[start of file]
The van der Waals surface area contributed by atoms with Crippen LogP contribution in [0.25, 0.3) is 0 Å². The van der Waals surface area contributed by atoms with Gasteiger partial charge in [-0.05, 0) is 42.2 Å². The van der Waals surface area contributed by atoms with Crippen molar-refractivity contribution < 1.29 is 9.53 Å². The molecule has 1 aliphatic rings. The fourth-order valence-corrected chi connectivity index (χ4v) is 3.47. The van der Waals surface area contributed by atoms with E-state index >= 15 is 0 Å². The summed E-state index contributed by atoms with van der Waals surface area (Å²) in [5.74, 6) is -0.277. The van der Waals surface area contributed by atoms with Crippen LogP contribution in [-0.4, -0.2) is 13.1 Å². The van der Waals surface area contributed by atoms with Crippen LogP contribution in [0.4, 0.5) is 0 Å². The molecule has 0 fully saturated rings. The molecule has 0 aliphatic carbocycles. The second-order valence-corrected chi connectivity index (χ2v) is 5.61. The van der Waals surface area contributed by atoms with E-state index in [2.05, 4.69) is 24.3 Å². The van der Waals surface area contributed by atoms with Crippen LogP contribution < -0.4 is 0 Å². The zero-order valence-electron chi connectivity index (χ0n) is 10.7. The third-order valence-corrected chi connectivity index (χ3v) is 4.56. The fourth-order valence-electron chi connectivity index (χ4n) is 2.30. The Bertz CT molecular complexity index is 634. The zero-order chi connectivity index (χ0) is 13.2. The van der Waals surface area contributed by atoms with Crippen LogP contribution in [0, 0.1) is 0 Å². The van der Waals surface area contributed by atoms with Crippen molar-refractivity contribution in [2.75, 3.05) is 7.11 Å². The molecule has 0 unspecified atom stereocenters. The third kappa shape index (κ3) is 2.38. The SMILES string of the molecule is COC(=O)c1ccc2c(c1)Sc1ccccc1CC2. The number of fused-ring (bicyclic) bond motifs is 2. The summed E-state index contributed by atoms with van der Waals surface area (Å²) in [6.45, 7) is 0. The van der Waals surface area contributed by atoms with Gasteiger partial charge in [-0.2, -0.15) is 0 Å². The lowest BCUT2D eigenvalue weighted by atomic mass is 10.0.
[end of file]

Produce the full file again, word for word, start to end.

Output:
The van der Waals surface area contributed by atoms with Crippen LogP contribution in [0.25, 0.3) is 0 Å². The van der Waals surface area contributed by atoms with Gasteiger partial charge in [-0.05, 0) is 42.2 Å². The van der Waals surface area contributed by atoms with Crippen molar-refractivity contribution < 1.29 is 9.53 Å². The molecule has 1 aliphatic rings. The fourth-order valence-corrected chi connectivity index (χ4v) is 3.47. The van der Waals surface area contributed by atoms with E-state index >= 15 is 0 Å². The summed E-state index contributed by atoms with van der Waals surface area (Å²) in [5.74, 6) is -0.277. The van der Waals surface area contributed by atoms with Crippen LogP contribution in [-0.4, -0.2) is 13.1 Å². The van der Waals surface area contributed by atoms with Crippen LogP contribution in [0.4, 0.5) is 0 Å². The molecule has 0 fully saturated rings. The molecule has 0 aliphatic carbocycles. The second-order valence-corrected chi connectivity index (χ2v) is 5.61. The van der Waals surface area contributed by atoms with E-state index in [2.05, 4.69) is 24.3 Å². The van der Waals surface area contributed by atoms with Crippen LogP contribution < -0.4 is 0 Å². The zero-order valence-electron chi connectivity index (χ0n) is 10.7. The third-order valence-corrected chi connectivity index (χ3v) is 4.56. The fourth-order valence-electron chi connectivity index (χ4n) is 2.30. The Bertz CT molecular complexity index is 634. The zero-order chi connectivity index (χ0) is 13.2. The van der Waals surface area contributed by atoms with Crippen LogP contribution in [0, 0.1) is 0 Å². The van der Waals surface area contributed by atoms with Crippen molar-refractivity contribution in [2.75, 3.05) is 7.11 Å². The molecule has 0 unspecified atom stereocenters. The third kappa shape index (κ3) is 2.38. The SMILES string of the molecule is COC(=O)c1ccc2c(c1)Sc1ccccc1CC2. The number of fused-ring (bicyclic) bond motifs is 2. The summed E-state index contributed by atoms with van der Waals surface area (Å²) in [6.45, 7) is 0. The van der Waals surface area contributed by atoms with Gasteiger partial charge in [-0.2, -0.15) is 0 Å². The lowest BCUT2D eigenvalue weighted by atomic mass is 10.0.